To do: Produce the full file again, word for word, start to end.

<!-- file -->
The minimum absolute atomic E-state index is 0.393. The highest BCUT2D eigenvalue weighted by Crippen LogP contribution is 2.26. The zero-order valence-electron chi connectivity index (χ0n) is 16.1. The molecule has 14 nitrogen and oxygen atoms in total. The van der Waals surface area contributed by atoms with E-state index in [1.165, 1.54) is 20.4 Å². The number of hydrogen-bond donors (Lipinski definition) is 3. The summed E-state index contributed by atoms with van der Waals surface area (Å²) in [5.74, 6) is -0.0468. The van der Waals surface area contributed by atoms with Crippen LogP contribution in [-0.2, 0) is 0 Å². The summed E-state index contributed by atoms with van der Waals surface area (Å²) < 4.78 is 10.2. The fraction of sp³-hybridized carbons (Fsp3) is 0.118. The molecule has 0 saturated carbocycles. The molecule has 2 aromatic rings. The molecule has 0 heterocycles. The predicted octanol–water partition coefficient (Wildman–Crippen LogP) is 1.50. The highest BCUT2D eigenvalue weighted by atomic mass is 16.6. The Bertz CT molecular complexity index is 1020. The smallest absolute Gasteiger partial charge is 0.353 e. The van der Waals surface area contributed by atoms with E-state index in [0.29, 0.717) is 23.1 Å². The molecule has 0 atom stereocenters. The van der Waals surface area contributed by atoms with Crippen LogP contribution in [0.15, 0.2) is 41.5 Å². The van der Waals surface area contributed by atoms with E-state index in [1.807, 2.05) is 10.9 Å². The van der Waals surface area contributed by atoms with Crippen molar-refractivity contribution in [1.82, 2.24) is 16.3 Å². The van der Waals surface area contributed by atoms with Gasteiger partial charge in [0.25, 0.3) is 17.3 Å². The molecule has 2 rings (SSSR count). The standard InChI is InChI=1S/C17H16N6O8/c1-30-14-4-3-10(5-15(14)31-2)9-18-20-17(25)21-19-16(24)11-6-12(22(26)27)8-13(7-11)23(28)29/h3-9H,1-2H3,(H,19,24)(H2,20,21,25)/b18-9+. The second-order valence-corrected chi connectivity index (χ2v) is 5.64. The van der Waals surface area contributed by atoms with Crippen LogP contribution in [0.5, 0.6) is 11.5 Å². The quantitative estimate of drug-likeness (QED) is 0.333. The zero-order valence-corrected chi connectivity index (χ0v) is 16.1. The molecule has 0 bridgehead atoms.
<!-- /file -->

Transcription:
The minimum absolute atomic E-state index is 0.393. The highest BCUT2D eigenvalue weighted by Crippen LogP contribution is 2.26. The zero-order valence-electron chi connectivity index (χ0n) is 16.1. The molecule has 14 nitrogen and oxygen atoms in total. The van der Waals surface area contributed by atoms with E-state index in [1.165, 1.54) is 20.4 Å². The number of hydrogen-bond donors (Lipinski definition) is 3. The summed E-state index contributed by atoms with van der Waals surface area (Å²) in [5.74, 6) is -0.0468. The van der Waals surface area contributed by atoms with Crippen LogP contribution in [-0.2, 0) is 0 Å². The summed E-state index contributed by atoms with van der Waals surface area (Å²) < 4.78 is 10.2. The fraction of sp³-hybridized carbons (Fsp3) is 0.118. The molecule has 0 saturated carbocycles. The molecule has 2 aromatic rings. The molecule has 0 heterocycles. The predicted octanol–water partition coefficient (Wildman–Crippen LogP) is 1.50. The highest BCUT2D eigenvalue weighted by atomic mass is 16.6. The Bertz CT molecular complexity index is 1020. The smallest absolute Gasteiger partial charge is 0.353 e. The van der Waals surface area contributed by atoms with E-state index in [0.29, 0.717) is 23.1 Å². The molecule has 0 atom stereocenters. The van der Waals surface area contributed by atoms with Crippen LogP contribution in [0.15, 0.2) is 41.5 Å². The van der Waals surface area contributed by atoms with E-state index in [1.807, 2.05) is 10.9 Å². The van der Waals surface area contributed by atoms with Crippen molar-refractivity contribution in [1.82, 2.24) is 16.3 Å². The van der Waals surface area contributed by atoms with Gasteiger partial charge in [0.25, 0.3) is 17.3 Å². The molecule has 2 rings (SSSR count). The standard InChI is InChI=1S/C17H16N6O8/c1-30-14-4-3-10(5-15(14)31-2)9-18-20-17(25)21-19-16(24)11-6-12(22(26)27)8-13(7-11)23(28)29/h3-9H,1-2H3,(H,19,24)(H2,20,21,25)/b18-9+. The second-order valence-corrected chi connectivity index (χ2v) is 5.64. The van der Waals surface area contributed by atoms with Crippen LogP contribution in [0.5, 0.6) is 11.5 Å². The quantitative estimate of drug-likeness (QED) is 0.333. The zero-order valence-corrected chi connectivity index (χ0v) is 16.1. The molecule has 0 bridgehead atoms.